Botswana’s Annual property index shows that total return in investments in 2014 reached 11.5 percent, a decrease from the 21.5 percent registered in previous year.
Investment Property Databank (IPD) Botswana Annual Property Consultative Index released this week by a leading provider of research-based indexes, MSCI, shows that the local investment property sector delivered an ungeared total return of just 11.5 percent.
Stan Gurran, Head of real estate at MSCI, said on Tuesday when presenting the latest statistics on the local property sector that figures show that the falls in total return are being seen across the board, with all of the main sectors experiencing a similar drop.
The report states that while total return was underpinned by a relatively stable income return of 9.4 percent, capital growth slowed to 2.0 percent from 10.2 in the previous year.
The top performing sector in 2014 was industrial property, which delivered a total return of 16.8 percent supported by capital growth of 5.9 percent and return of 10.3 percent.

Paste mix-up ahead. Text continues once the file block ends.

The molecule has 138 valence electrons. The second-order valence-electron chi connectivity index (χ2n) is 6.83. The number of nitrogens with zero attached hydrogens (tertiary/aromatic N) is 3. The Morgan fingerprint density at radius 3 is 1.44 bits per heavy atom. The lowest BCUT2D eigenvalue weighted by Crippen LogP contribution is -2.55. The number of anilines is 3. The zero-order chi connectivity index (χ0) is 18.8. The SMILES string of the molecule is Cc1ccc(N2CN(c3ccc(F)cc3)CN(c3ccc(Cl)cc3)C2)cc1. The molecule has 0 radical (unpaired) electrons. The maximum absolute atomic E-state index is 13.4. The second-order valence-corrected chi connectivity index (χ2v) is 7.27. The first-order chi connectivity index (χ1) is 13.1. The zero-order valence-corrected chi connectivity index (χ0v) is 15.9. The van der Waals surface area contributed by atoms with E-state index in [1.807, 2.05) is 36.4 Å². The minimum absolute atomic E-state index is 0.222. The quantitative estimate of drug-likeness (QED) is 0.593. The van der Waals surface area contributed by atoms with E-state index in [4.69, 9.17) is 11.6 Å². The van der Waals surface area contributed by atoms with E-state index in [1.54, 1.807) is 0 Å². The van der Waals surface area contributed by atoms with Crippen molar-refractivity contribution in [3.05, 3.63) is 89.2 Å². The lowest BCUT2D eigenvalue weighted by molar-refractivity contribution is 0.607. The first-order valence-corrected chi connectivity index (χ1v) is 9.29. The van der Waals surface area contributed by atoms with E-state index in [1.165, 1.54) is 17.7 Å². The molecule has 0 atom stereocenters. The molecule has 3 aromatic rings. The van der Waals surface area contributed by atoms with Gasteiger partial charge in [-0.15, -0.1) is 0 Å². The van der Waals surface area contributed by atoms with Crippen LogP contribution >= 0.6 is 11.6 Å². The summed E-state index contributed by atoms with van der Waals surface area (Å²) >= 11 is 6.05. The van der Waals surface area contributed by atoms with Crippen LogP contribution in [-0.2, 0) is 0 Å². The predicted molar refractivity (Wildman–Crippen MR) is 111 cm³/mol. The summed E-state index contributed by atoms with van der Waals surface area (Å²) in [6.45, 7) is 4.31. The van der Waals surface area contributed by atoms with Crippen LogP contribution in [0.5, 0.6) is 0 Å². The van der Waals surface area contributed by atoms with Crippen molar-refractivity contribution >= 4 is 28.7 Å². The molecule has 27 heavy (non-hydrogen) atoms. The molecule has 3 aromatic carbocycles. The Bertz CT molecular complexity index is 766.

The retail sector delivered a total return of 10.8 percent, with a 9.1 percent income return and a capital return of 1.6 percent. Similarly, the office sector also registered a total return of 10.8 percent in the backdrop of 11.2 percent income return and a negative 0.3 percent capital return.
The office property was the only sector to record a negative capital growth in largely which is said to be largely as a result of vacancy rates increasing 300 basis points to 7.7 percent and rental growth declining to 1.7 percent from 6.2 percent in 2013.
It is reported that though industrial rental growth slowed to 3.3 percent, a zero vacancy rate was recorded for the fourth successive year which reflects robust fundamentals underpinning the sector.
Gurran said despite a fall in in total returns across the board, it seems the factors that support the property sector - low vacancy rates and rental yield - remain strong.
“Landlords are seeing a rise in passing rents, particularly within the retail and residential sectors, which is in line with inflation. Capital value growth declined in all property sectors though still positive at 2.0 percent on aggregate,” Gurran said, adding that the slower growth reverses the bullish view of the year before which could perhaps be a reflection of a cautious attitude among valuers after a run of strong returns for three years ending December 2013. Gurran said data for 2014 shows that the market is normalising.